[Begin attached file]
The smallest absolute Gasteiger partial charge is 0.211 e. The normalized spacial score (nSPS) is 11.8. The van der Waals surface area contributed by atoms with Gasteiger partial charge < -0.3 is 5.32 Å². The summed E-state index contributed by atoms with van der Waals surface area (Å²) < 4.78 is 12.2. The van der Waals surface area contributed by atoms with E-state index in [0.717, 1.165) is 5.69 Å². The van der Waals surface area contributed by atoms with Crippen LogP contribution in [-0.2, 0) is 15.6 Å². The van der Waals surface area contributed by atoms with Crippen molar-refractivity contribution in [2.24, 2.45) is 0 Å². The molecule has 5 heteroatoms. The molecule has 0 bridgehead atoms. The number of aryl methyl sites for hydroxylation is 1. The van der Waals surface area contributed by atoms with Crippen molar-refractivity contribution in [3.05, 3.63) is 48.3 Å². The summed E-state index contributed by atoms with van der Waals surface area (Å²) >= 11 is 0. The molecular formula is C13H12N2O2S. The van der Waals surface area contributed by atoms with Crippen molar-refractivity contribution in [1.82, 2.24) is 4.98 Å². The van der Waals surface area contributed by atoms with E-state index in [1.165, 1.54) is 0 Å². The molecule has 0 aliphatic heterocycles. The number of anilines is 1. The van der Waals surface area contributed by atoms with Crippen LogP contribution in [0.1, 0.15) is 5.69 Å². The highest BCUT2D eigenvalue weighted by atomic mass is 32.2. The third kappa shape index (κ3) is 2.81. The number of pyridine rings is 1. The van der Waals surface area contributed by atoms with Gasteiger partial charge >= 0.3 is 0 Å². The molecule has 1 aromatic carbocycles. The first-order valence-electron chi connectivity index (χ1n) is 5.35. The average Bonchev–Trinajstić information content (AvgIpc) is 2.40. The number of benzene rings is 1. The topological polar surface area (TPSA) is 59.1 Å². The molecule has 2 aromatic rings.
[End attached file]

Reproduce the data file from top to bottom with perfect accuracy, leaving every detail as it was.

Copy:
The smallest absolute Gasteiger partial charge is 0.211 e. The normalized spacial score (nSPS) is 11.8. The van der Waals surface area contributed by atoms with Gasteiger partial charge < -0.3 is 5.32 Å². The summed E-state index contributed by atoms with van der Waals surface area (Å²) < 4.78 is 12.2. The van der Waals surface area contributed by atoms with E-state index in [0.717, 1.165) is 5.69 Å². The van der Waals surface area contributed by atoms with Crippen LogP contribution in [-0.2, 0) is 15.6 Å². The van der Waals surface area contributed by atoms with Crippen molar-refractivity contribution in [2.24, 2.45) is 0 Å². The molecule has 5 heteroatoms. The molecule has 0 bridgehead atoms. The number of aryl methyl sites for hydroxylation is 1. The van der Waals surface area contributed by atoms with Crippen molar-refractivity contribution in [3.05, 3.63) is 48.3 Å². The summed E-state index contributed by atoms with van der Waals surface area (Å²) >= 11 is 0. The molecular formula is C13H12N2O2S. The van der Waals surface area contributed by atoms with Crippen molar-refractivity contribution in [1.82, 2.24) is 4.98 Å². The van der Waals surface area contributed by atoms with E-state index in [1.165, 1.54) is 0 Å². The molecule has 0 aliphatic heterocycles. The number of anilines is 1. The van der Waals surface area contributed by atoms with Crippen LogP contribution in [0.1, 0.15) is 5.69 Å². The highest BCUT2D eigenvalue weighted by atomic mass is 32.2. The third kappa shape index (κ3) is 2.81. The number of pyridine rings is 1. The van der Waals surface area contributed by atoms with Gasteiger partial charge >= 0.3 is 0 Å². The molecule has 1 aromatic carbocycles. The first-order valence-electron chi connectivity index (χ1n) is 5.35. The average Bonchev–Trinajstić information content (AvgIpc) is 2.40. The number of benzene rings is 1. The topological polar surface area (TPSA) is 59.1 Å². The molecule has 2 aromatic rings.